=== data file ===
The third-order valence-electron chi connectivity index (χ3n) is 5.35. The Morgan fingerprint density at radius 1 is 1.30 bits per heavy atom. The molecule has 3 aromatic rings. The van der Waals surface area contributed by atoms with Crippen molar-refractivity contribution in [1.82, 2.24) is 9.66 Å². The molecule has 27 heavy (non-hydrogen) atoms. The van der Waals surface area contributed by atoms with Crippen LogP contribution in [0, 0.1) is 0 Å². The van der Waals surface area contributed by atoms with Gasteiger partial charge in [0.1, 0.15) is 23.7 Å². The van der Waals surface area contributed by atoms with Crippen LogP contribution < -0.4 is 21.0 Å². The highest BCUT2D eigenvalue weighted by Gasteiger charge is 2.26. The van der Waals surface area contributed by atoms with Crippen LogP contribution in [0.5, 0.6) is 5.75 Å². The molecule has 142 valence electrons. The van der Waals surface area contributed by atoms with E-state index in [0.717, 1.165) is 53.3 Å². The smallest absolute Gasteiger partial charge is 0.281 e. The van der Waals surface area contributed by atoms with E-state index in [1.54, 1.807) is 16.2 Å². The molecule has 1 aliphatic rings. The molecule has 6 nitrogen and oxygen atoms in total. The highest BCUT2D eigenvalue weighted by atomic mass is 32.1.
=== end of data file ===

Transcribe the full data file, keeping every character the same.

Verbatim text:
The third-order valence-electron chi connectivity index (χ3n) is 5.35. The Morgan fingerprint density at radius 1 is 1.30 bits per heavy atom. The molecule has 3 aromatic rings. The van der Waals surface area contributed by atoms with Crippen molar-refractivity contribution in [1.82, 2.24) is 9.66 Å². The molecule has 27 heavy (non-hydrogen) atoms. The van der Waals surface area contributed by atoms with Crippen LogP contribution in [0, 0.1) is 0 Å². The van der Waals surface area contributed by atoms with Gasteiger partial charge in [0.1, 0.15) is 23.7 Å². The van der Waals surface area contributed by atoms with Crippen LogP contribution < -0.4 is 21.0 Å². The highest BCUT2D eigenvalue weighted by Gasteiger charge is 2.26. The van der Waals surface area contributed by atoms with Crippen LogP contribution in [0.5, 0.6) is 5.75 Å². The molecule has 142 valence electrons. The van der Waals surface area contributed by atoms with E-state index in [0.717, 1.165) is 53.3 Å². The smallest absolute Gasteiger partial charge is 0.281 e. The van der Waals surface area contributed by atoms with E-state index in [1.54, 1.807) is 16.2 Å². The molecule has 1 aliphatic rings. The molecule has 6 nitrogen and oxygen atoms in total. The highest BCUT2D eigenvalue weighted by atomic mass is 32.1.